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The Federal Reserve begins shrinking its $8.9 trillion balance sheet to combat sky-high inflation

The US economy may be heading for a recession, the economist warns: "100% odds" of a global slowdown

The Federal Reserve It is preparing to begin shrinking its $8.9 trillion balance sheet, using one of its lesser-known tools as it seeks to tame the hottest inflation in a generation.

In a plan outlined at the US central bank meeting in May, policymakers said they would begin winding down the balance sheet on June 1 at an initial aggregate monthly pace of $47.5 billion, a move that will further tighten credit to US households. They will increase the runoff rate to $95 billion by September, putting the Fed on track to reduce its balance sheet by about $3 trillion over the next three years.

High inflation may be ‘painfully slow’ to fall

The size of the Federal Reserve’s balance sheet, which is mostly made up of the bonds and other assets it has purchased, has nearly doubled during the pandemic as the Fed has bought mortgage-backed securities and other Treasuries in order to keep borrowing cheap.

A man wearing a mask walks in front of the US Federal Reserve building in Washington, DC, United States, on April 29, 2020. (Xinhua/Liu Jie via Getty Images)/Getty Images

Policy makers say portfolio run-off will work in tandem with higher interest rates to bring down prices by slowing growth and tightening credit. The Fed voted to raise rates by half a basis point in May and all promised that increases of similar size are on the table at the upcoming policy meetings in June and July. While it is unclear how effective the balance sheet shrinkage will be in fighting inflation, policymakers have indicated they are optimistic that it will bring down prices.

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“Although the estimates are highly uncertain, using a variety of models and assumptions, the overall balance sheet reduction is estimated to be the equivalent of a 25 basis point rate hike,” Fed Governor Christopher Waller said Monday during a speech.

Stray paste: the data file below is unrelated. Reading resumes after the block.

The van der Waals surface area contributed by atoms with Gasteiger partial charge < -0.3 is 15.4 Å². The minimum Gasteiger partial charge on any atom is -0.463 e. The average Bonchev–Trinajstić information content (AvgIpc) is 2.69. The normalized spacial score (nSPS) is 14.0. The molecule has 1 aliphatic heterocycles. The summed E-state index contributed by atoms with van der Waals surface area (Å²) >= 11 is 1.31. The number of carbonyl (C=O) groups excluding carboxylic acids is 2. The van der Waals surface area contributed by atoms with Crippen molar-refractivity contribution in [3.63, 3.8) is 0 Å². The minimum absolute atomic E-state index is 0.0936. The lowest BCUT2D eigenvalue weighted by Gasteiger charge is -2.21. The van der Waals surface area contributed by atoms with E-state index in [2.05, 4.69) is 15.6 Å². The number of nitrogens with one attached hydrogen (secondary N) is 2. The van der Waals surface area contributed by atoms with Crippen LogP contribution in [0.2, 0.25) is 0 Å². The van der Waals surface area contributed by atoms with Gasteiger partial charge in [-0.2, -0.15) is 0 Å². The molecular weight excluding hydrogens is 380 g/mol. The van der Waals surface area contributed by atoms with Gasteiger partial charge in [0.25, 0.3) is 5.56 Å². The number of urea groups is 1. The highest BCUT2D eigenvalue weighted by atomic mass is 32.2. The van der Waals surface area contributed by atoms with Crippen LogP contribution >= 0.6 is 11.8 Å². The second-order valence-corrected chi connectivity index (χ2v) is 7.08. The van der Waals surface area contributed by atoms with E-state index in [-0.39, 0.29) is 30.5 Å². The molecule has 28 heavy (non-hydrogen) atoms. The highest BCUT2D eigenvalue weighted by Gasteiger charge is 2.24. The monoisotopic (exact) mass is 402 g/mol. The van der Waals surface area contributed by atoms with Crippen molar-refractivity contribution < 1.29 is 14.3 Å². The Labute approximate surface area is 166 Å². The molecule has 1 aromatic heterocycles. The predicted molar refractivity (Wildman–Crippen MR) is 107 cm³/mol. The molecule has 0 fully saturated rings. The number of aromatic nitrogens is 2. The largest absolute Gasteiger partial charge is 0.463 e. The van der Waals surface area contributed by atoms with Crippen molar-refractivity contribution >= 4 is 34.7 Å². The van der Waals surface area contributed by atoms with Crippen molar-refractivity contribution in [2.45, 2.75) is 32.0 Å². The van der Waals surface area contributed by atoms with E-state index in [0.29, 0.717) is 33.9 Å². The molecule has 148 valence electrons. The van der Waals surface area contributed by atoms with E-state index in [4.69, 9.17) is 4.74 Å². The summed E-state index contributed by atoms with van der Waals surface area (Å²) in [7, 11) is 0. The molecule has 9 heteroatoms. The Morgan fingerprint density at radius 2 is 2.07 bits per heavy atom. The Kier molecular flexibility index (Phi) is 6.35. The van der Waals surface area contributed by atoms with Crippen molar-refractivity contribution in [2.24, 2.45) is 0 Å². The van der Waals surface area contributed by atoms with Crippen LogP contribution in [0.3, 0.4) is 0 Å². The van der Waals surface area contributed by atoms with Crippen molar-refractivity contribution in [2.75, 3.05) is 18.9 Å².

The question now is whether the Fed can manage to engineer the elusive soft landing – the good point between curbing demand to cool inflation without pushing the economy into deflation. Higher interest rates tend to create higher rates on consumer and business loans, which slows the economy by forcing employers to cut back on spending.

Federal Reserve Chairman Jerome Powell Inflation

In this Jan. 29, 2020, file photo of Federal Reserve Chairman Jerome Powell pauses during a press conference in Washington. (AP Photo/Manuel Balce Ceneta, File/AP Newsroom)

Federal Reserve Chairman Jerome Powell He acknowledged that there could be some “pain associated with” lowering inflation and curbing demand, but he opposed the idea of ​​an impending recession, identifying the labor market and strong consumer spending as bright spots in the economy. However, he cautioned, a soft landing is not guaranteed.


“It’s going to be a tough job, and it’s gotten even more difficult in the past couple of months because of global events,” Powell said Wednesday during a live event in the Wall Street Journal, referring to the Ukraine war and the COVID lockdown in China.

But he added, “There are a number of reasonable paths to getting a soft landing or a soft landing. Our job is not to block the odds, but rather to try to make it happen.”

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